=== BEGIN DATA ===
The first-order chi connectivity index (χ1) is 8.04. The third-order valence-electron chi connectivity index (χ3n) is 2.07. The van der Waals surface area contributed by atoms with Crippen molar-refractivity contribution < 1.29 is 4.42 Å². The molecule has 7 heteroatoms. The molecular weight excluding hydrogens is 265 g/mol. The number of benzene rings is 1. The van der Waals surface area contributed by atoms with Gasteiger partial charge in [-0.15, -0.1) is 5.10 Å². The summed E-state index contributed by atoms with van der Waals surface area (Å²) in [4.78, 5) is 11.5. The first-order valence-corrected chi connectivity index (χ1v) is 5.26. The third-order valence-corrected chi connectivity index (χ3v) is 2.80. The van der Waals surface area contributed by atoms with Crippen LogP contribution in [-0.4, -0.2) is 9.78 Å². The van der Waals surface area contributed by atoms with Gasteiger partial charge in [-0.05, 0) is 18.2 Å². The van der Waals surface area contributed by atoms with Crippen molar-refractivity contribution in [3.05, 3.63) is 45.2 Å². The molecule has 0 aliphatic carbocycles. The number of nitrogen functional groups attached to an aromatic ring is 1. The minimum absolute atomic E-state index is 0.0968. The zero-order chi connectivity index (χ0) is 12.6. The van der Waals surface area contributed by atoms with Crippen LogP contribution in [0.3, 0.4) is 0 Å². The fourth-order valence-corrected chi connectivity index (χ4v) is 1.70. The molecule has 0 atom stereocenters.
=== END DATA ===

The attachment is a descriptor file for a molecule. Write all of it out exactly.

The first-order chi connectivity index (χ1) is 8.04. The third-order valence-electron chi connectivity index (χ3n) is 2.07. The van der Waals surface area contributed by atoms with Crippen molar-refractivity contribution < 1.29 is 4.42 Å². The molecule has 7 heteroatoms. The molecular weight excluding hydrogens is 265 g/mol. The number of benzene rings is 1. The van der Waals surface area contributed by atoms with Gasteiger partial charge in [-0.15, -0.1) is 5.10 Å². The summed E-state index contributed by atoms with van der Waals surface area (Å²) in [4.78, 5) is 11.5. The first-order valence-corrected chi connectivity index (χ1v) is 5.26. The third-order valence-corrected chi connectivity index (χ3v) is 2.80. The van der Waals surface area contributed by atoms with Crippen LogP contribution in [-0.4, -0.2) is 9.78 Å². The van der Waals surface area contributed by atoms with Gasteiger partial charge in [-0.05, 0) is 18.2 Å². The van der Waals surface area contributed by atoms with Crippen molar-refractivity contribution in [3.05, 3.63) is 45.2 Å². The molecule has 0 aliphatic carbocycles. The number of nitrogen functional groups attached to an aromatic ring is 1. The minimum absolute atomic E-state index is 0.0968. The zero-order chi connectivity index (χ0) is 12.6. The van der Waals surface area contributed by atoms with Crippen LogP contribution in [0.3, 0.4) is 0 Å². The fourth-order valence-corrected chi connectivity index (χ4v) is 1.70. The molecule has 0 atom stereocenters.